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17 May 2010

Stories from 17 May 2010

How to Follow the World Cup in South Africa Online

J.L. Orihuela in Blog eCuaderno has published quite a [es]  handy list of resources for anyone wishing to follow the 2010 World Cup of soccer in South Africa online.  Videos,...

Pakistan: The Journey Of A Muslim Youth

Omar K at Pak Tea House tells the story of a bizarre journey of soul searching as he embraced the practices of Islam and slowly distanced himself from them.

Bangladesh: Tulip Tweets

Maskwaith Ahsan at E-Bangladesh highlights Tulip Siddiq, who along with few others have pioneered the political presence of Bangladeshi women in the UK; and she tweets too!

Russia: Pictures of Forest Fire

Photoblogger Igor Podgorny posts convincing pictures of the aftermath of the forest fire that is denied by Russian authorities.

Russia: “Novaya Gazeta” Down

The Web site of Russia's independent newspaper “Novaya Gazeta” seems to be down. As the newspaper's blog states, it's not a DDOS-attack but a hosting provider's issue due to the...

Ethiopia: Activists use new media to ensure free and fair election

As Ethiopians are preparing themselves for parliamentary election scheduled for May 23, 2010, two organisations are using new media to ensure free and fair elections. Ethiopia CommonBorders, a community-based organisation,...

Russia: Photos Flood in Moscow

Alexey Yushenkov posts pictures of the flood on one of the central streets in Moscow. He also gives pictures of the same situation in 2006. Other pictures of the flood...

Africa: International Day Against Homophobia and Transphobia comes to Africa

International Day Against Homophobia and Transphobia (IDAHO)) is a day is recognized by people joining together to speak out against homophobia, its effects and results focusing on ways to change...

Puerto Rico: In Solidarity

Repeating Islands reports that “public figures including musicians, singers, and sports personalities from Latin America and Spain” have sent messages of support to the students who are on strike at...

Trinidad & Tobago: Social Media Interaction

“This general election has seen the most social media usage in the history of Trinidad and Tobago”: KnowTnT.com says that while this is a positive development, “something is missing. Interaction.”

Barbados: PM Unwell

Bajan Global Report links to a report on the ill-health of the nation's Prime Minister, while Barbados Free Press blogs about an upcoming national day of prayer in his name.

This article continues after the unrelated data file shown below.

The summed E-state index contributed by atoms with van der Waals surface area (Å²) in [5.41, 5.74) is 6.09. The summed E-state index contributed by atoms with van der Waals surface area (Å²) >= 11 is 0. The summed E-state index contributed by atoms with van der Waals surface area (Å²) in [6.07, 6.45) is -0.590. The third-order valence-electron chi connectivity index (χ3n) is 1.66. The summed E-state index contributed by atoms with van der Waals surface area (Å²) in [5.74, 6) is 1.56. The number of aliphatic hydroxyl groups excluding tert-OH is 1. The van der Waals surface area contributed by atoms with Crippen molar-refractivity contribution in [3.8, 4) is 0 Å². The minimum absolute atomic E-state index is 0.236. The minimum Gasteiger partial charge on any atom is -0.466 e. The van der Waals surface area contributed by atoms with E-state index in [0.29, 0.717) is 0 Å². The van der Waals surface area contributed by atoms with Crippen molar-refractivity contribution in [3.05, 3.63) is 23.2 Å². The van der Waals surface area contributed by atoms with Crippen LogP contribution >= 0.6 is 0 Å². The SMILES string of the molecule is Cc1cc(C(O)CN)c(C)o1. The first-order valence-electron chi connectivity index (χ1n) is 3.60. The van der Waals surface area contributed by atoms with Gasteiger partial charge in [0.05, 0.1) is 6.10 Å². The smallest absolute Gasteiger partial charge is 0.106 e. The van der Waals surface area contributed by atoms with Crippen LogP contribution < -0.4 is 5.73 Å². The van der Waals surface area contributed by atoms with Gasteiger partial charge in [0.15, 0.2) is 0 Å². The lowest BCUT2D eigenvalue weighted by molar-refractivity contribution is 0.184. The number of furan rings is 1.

Bermuda: Approaching Hurricane Season

21 Square is bracing for “a very active hurricane season, potentially one of the most active on record.”

Jamaica: Feeling It

Active Voice empathizes with her Prime Minister, “because this turn of events has nothing to do with him personally, or the Jamaica Labour Party for that matter. It's just the...

Iran:Deal between Iran and France

Tahe Khand writes that France decided Monday to send home an Iranian agent it had jailed for murdering the Shah's last prime minister, two days after Tehran freed a young...

Japan: 100 Japanese Books with Global Appeal

Tomo Akiyama links to Yurindo's book fair, which lists 100 Japanese Books with Global Appeal in English.

Global: The Green Wave 2010

Esse tal Meio Ambiente blogs [pt] on The Green Wave Campaign 2010, to take place on May 21-22 in parallel with the International Day for Biodiversity. The multi-year global campaign...

Taiwan: Prix ARS Electronica Give “Puncar Action” Honorary mention

ARS Electronica just announced the winners of 2010 Prix ARS Electronica. Puncar Action, a Taiwanese digital inclusion project, gets honorary mention in the category of Digital Community along with another...

South Korea: How to be a Power Blogger

Ask a Korean! translated an article by Mr. Joo Seong-Ha on how to becom a power blogger.

White American pop singers marketed in Japan

Adamu from Mutantfrog travelogue comments on the localized marketing of American pop-singers EastWest Boys.

China: Do Officials Really Fear the Internet?

Chinageeks picks up a local media debate on whether or not Chinese officials are afraid of Internet public opinion.

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